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A society dedicated to celebrating and promoting the 92 historic counties of the United Kingdom and the important part they play in our culture, heritage and geography.


The axing of Cumbria County Council has passed its last legal hurdle. The Cumbria (Structural Changes) Order 2022 received Royal Assent on 18th March 2022. On 1st April 2023 Cumbria County Council and the district councils in its area will be abolished and replaced by two new unitary councils:

Cumberland Council based on the combined area of the current Allerdale, Carlisle and Copeland districts;

Westmorland and Furness Council based on the combined area of the current Barrow, Eden and South Lakeland districts.

LG Map of CUmberland Council, Westmorland and Furness council
Cumberland council area and Westmorland and Furness council area compared to the historic counties

This is a mix of good and bad news from an ABC perspective.

The end of Cumbria County Council is in itself a huge positive. The current Cumbria County Council area covers part of 4 historic counties: all of Cumberland and Westmorland; the Lancashire North of the Sands area of Lancashire; and the Sedbergh area of Yorkshire. The name ‘Cumbria’ is not directly borrowed from an historic county though it is essentially a synonym for Cumberland. Cumbria County Council has consistently fostered the identity of Cumbria as a county, strongly to the detriment of the identities of the historic counties in its area, which it has made no effort to acknowledge or promote. So long. We won’t miss you.

Another positive is that neither of the new councils is to be called ‘county council’ but simply ‘council’. This has been the case with most of the post-1990 unitary authorities created in England and is to be welcomed. An end to a large ‘county council’ and it’s replacement by a number of smaller ‘councils’ can only help make clearer the distinction between local government and the historic counties.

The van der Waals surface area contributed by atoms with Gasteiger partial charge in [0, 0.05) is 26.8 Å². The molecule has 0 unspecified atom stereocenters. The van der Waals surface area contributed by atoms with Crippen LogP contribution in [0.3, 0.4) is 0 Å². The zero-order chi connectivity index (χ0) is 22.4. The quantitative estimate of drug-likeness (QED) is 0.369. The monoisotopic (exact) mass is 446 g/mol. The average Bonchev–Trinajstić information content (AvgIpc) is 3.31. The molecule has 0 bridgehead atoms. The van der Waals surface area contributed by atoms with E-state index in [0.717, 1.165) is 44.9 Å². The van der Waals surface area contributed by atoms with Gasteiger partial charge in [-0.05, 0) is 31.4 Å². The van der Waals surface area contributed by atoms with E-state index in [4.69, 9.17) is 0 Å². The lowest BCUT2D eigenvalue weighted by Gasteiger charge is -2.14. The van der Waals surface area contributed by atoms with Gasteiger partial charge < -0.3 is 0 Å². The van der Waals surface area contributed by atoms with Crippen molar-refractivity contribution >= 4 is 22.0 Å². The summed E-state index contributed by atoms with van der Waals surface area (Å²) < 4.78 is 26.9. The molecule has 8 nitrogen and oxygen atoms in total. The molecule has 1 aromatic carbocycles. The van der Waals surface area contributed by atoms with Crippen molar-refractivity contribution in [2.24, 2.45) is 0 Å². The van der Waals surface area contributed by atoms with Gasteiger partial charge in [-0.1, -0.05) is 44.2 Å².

Less positive are the proposed names chosen for the new councils. The area of the new Cumberland Council does at least lie entirely within the real Cumberland and it does contain 90% of the population of the historic county. However, 23% of the historic county, including Penrith and Alston, does not lie in the Cumberland Council area.  ‘West Cumberland Council‘ would be more appropriate.

The name Westmorland and Furness Council does have the advantage that it describes the greater part of the council area and is clearly not pretending to be a county or to deny the historic county identity of places within it. The council area includes the whole of ‘Westmorland’ and the whole of the Furness area of Lancashire, as well as the Cartmel peninsula. However, 28% of the council area actually lies in Cumberland and 6% lies in the Sedbergh area of Yorkshire. Finding a name which reflects all of these would be challenging.

Shadow authorities will be elected in May 2022. These will have the right to change the council names used within the legislation.

Unfortunately, rumours of the death of ‘Cumbria’ may have been exaggerated. The so-called “ceremonial county” of ‘Cumbria’ will continue – although a change of lieutenancy areas to match the new council areas would not really be any kind of improvement on the status quo. The continuation of Cumbria Police will also give continued prominence to the name.

Longer term, there is the distinct possibility that a ‘Cumbria’ combined authority will be formed with an elected ‘Mayor of Cumbria’. This is apparently favoured by the Government. There is no intrinsic reason why combined authorities and elected mayors need pose any threat to historic county identities, provided they are not promoted as ‘counties’ and do not misuse county names. Sadly, to call one ‘Cumbria’, given the history of the use of this name, can only continue to undermine the identities of the historic counties of the area.

Lieutenancy areas in the north-west of England compared to the historic counties